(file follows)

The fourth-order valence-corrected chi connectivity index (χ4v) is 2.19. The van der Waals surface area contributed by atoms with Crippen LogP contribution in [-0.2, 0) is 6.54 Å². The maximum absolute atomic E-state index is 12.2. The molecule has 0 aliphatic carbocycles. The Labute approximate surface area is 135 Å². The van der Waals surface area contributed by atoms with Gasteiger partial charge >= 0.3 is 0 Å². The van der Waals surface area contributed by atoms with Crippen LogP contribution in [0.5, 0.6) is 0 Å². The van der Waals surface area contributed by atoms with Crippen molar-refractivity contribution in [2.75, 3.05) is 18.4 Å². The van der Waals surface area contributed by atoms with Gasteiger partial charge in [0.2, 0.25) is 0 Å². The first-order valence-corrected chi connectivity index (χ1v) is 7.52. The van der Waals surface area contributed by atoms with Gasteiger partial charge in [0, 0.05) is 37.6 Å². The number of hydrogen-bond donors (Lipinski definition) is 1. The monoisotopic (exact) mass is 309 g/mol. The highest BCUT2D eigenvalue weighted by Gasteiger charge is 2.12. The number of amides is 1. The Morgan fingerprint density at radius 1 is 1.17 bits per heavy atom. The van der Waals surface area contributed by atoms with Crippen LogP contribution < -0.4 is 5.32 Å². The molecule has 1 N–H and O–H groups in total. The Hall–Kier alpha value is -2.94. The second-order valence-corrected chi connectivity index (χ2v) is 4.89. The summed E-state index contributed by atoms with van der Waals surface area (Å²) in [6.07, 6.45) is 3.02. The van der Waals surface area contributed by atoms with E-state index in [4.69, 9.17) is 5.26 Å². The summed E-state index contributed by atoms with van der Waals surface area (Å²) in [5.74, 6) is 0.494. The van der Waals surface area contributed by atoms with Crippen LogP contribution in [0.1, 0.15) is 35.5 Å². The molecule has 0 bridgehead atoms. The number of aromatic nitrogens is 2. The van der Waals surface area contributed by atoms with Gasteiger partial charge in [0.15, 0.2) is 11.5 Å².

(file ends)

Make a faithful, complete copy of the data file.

The fourth-order valence-corrected chi connectivity index (χ4v) is 2.19. The van der Waals surface area contributed by atoms with Crippen LogP contribution in [-0.2, 0) is 6.54 Å². The maximum absolute atomic E-state index is 12.2. The molecule has 0 aliphatic carbocycles. The Labute approximate surface area is 135 Å². The van der Waals surface area contributed by atoms with Gasteiger partial charge >= 0.3 is 0 Å². The van der Waals surface area contributed by atoms with Crippen LogP contribution in [0.5, 0.6) is 0 Å². The van der Waals surface area contributed by atoms with Crippen molar-refractivity contribution in [2.75, 3.05) is 18.4 Å². The van der Waals surface area contributed by atoms with Gasteiger partial charge in [0.2, 0.25) is 0 Å². The first-order valence-corrected chi connectivity index (χ1v) is 7.52. The van der Waals surface area contributed by atoms with Gasteiger partial charge in [0, 0.05) is 37.6 Å². The number of hydrogen-bond donors (Lipinski definition) is 1. The monoisotopic (exact) mass is 309 g/mol. The highest BCUT2D eigenvalue weighted by Gasteiger charge is 2.12. The number of amides is 1. The Morgan fingerprint density at radius 1 is 1.17 bits per heavy atom. The van der Waals surface area contributed by atoms with Crippen LogP contribution < -0.4 is 5.32 Å². The molecule has 1 N–H and O–H groups in total. The Hall–Kier alpha value is -2.94. The second-order valence-corrected chi connectivity index (χ2v) is 4.89. The summed E-state index contributed by atoms with van der Waals surface area (Å²) in [6.07, 6.45) is 3.02. The van der Waals surface area contributed by atoms with E-state index in [4.69, 9.17) is 5.26 Å². The summed E-state index contributed by atoms with van der Waals surface area (Å²) in [5.74, 6) is 0.494. The van der Waals surface area contributed by atoms with Crippen LogP contribution in [0.1, 0.15) is 35.5 Å². The molecule has 0 bridgehead atoms. The number of aromatic nitrogens is 2. The van der Waals surface area contributed by atoms with Gasteiger partial charge in [0.15, 0.2) is 11.5 Å².